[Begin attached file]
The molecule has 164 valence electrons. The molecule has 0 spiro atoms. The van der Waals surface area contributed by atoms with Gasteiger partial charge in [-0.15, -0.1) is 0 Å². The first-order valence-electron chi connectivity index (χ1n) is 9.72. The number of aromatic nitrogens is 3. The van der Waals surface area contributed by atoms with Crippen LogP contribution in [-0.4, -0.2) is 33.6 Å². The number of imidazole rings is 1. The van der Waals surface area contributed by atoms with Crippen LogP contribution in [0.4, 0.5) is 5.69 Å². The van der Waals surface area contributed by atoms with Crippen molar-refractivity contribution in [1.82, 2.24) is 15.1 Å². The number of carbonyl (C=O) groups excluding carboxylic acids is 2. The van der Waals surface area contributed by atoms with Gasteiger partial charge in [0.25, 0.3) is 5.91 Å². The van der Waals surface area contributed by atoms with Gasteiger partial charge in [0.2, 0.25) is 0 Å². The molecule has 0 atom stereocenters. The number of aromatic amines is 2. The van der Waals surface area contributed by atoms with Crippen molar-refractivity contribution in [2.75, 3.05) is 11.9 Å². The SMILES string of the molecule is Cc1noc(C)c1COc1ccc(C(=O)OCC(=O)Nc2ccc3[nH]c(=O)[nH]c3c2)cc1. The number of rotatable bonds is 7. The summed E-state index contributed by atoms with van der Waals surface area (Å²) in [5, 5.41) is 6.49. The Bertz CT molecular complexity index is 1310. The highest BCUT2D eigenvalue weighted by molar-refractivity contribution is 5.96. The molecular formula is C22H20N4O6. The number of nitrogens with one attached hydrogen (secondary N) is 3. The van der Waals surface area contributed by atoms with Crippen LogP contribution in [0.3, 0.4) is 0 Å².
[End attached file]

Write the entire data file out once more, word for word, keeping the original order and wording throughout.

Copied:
The molecule has 164 valence electrons. The molecule has 0 spiro atoms. The van der Waals surface area contributed by atoms with Gasteiger partial charge in [-0.15, -0.1) is 0 Å². The first-order valence-electron chi connectivity index (χ1n) is 9.72. The number of aromatic nitrogens is 3. The van der Waals surface area contributed by atoms with Crippen LogP contribution in [-0.4, -0.2) is 33.6 Å². The number of imidazole rings is 1. The van der Waals surface area contributed by atoms with Crippen LogP contribution in [0.4, 0.5) is 5.69 Å². The van der Waals surface area contributed by atoms with Crippen molar-refractivity contribution in [1.82, 2.24) is 15.1 Å². The number of carbonyl (C=O) groups excluding carboxylic acids is 2. The van der Waals surface area contributed by atoms with Gasteiger partial charge in [0.25, 0.3) is 5.91 Å². The van der Waals surface area contributed by atoms with Gasteiger partial charge in [0.2, 0.25) is 0 Å². The molecule has 0 atom stereocenters. The number of aromatic amines is 2. The van der Waals surface area contributed by atoms with Crippen molar-refractivity contribution in [2.75, 3.05) is 11.9 Å². The SMILES string of the molecule is Cc1noc(C)c1COc1ccc(C(=O)OCC(=O)Nc2ccc3[nH]c(=O)[nH]c3c2)cc1. The number of rotatable bonds is 7. The summed E-state index contributed by atoms with van der Waals surface area (Å²) in [5, 5.41) is 6.49. The Bertz CT molecular complexity index is 1310. The highest BCUT2D eigenvalue weighted by molar-refractivity contribution is 5.96. The molecular formula is C22H20N4O6. The number of nitrogens with one attached hydrogen (secondary N) is 3. The van der Waals surface area contributed by atoms with Crippen LogP contribution in [0.3, 0.4) is 0 Å².